It’s not true that “every idea is a good idea.” Of the tens of thousands of ideas that I have seen come out of brainstorming sessions, a majority of them are what most people would consider bad ideas.  But it is HOW you turn the bad ideas into good ideas that count.

There has been a lot of talk recently that the “stay positive” ground rule for traditional brainstorming sessions may not be as effective as confrontation and dissent in coming up with quality innovations.  The example often used is the highly-charged crit sessions at Pixar Studios that have produced many innovative ideas “that emerge from relentless dissent.”

Not so fast

Before you put your creative team in the ring and strap on the gloves, keep in mind that the Pixar creatives are professionals – don’t try this at home!  Their endless hours together in crafting their cinematic wonders create strong relationships and personal bonds that transcend their confrontations.  They understand the creative power of the dissenting process in ways that less experienced people cannot.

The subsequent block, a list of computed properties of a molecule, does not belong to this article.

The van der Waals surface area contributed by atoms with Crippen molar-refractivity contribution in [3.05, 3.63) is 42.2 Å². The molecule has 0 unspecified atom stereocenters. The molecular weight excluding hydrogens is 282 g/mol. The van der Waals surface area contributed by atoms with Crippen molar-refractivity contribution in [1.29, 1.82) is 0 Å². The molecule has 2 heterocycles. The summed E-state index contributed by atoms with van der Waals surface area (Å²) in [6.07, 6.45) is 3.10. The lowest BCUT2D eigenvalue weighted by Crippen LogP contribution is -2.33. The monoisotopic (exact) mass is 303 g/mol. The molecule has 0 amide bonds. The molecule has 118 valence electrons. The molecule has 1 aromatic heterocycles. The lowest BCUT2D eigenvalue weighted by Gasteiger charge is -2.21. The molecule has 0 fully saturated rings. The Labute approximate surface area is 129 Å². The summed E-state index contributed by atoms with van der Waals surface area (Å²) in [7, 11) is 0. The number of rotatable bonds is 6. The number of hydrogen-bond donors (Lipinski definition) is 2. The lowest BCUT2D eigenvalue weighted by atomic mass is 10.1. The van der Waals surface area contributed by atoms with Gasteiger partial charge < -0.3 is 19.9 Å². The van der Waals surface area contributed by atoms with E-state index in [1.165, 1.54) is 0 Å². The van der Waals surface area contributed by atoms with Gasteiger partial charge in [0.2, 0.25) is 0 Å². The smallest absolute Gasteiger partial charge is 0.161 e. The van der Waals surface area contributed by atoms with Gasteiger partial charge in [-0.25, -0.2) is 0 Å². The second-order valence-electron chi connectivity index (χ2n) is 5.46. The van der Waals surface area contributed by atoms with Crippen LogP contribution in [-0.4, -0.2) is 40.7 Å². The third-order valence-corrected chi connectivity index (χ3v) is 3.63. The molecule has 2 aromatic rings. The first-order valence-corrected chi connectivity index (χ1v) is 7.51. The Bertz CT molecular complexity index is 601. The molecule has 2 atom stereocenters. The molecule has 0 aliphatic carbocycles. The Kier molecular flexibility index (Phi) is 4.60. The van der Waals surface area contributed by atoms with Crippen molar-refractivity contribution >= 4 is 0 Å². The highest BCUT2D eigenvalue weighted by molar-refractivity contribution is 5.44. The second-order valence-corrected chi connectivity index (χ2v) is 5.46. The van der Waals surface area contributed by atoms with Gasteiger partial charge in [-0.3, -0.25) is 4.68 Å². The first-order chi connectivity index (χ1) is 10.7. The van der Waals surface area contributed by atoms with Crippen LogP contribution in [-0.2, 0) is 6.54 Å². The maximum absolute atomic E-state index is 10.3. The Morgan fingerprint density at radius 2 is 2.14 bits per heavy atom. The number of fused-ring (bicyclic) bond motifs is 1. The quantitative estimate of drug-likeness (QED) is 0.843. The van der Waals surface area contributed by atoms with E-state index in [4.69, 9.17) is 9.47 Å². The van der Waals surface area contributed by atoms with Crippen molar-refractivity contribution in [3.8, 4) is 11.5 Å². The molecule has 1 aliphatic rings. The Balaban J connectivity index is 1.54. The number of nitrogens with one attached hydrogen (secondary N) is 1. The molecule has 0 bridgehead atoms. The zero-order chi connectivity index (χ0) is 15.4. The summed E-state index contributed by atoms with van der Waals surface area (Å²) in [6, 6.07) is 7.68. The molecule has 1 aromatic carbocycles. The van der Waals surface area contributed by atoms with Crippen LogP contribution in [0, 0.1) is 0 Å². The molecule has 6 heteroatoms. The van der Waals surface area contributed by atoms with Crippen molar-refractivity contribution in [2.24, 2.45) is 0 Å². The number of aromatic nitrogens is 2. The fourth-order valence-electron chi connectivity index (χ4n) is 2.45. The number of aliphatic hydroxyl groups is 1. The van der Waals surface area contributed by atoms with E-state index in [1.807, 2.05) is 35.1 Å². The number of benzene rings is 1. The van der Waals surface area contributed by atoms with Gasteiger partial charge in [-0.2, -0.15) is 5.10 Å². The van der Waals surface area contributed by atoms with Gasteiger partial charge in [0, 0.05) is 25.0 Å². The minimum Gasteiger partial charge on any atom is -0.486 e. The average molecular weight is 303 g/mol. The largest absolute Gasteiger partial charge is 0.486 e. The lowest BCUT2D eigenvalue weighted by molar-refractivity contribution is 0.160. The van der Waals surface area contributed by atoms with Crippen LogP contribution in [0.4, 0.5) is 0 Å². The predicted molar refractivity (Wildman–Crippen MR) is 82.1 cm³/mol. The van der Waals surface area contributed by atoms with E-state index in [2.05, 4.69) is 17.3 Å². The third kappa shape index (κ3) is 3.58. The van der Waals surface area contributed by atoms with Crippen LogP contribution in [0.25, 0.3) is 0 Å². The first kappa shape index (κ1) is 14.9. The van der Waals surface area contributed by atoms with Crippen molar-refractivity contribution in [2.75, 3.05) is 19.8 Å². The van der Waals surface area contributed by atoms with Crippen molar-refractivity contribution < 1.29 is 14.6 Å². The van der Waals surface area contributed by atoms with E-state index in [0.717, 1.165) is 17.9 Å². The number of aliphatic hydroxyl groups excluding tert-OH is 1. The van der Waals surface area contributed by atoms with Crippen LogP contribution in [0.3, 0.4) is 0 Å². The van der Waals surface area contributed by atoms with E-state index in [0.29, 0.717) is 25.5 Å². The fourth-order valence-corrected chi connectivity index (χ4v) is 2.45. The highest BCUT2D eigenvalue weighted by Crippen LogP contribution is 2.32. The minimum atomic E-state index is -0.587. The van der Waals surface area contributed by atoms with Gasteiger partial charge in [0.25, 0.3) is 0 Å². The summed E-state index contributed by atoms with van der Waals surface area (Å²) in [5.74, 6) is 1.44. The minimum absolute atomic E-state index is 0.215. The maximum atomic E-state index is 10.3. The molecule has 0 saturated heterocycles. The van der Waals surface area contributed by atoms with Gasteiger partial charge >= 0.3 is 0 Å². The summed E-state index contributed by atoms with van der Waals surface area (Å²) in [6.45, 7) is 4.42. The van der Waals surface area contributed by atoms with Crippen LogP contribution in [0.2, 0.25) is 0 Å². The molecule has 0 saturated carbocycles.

Putting your R&D team in a room with your Marketing team and telling them to confront and criticize each other’s ideas could ultimately require the intervention of UN peacekeeping forces.  When people attack our ideas, our immediate response is to attack back, leading to an escalation of ego-defense, rather than an improvement in the ideas.

Constructive Collaboration

As an alternative, have these teams focus together on constructive collaboration.  For ideas that need work and improvement to reach some threshold of practicality (or excellence), everyone on the team is invited to “build” the idea in new and significant ways.

For example, if I am concerned about the cost effectiveness of an idea, I would not criticize the idea for being too expensive or impractical.  Instead, I offer a “build” to the idea (perhaps using a different material) that I believe will make its pricing more attractive.

If you think that my build might not be effective, you don’t have to criticize my idea.  Just offer your own build on it, perhaps eliminating a product feature.  As everyone on the team offers potential solutions for a perceived problem, the idea will become better and better – without confrontation.

Constructive collaboration – where hardhats are not needed.

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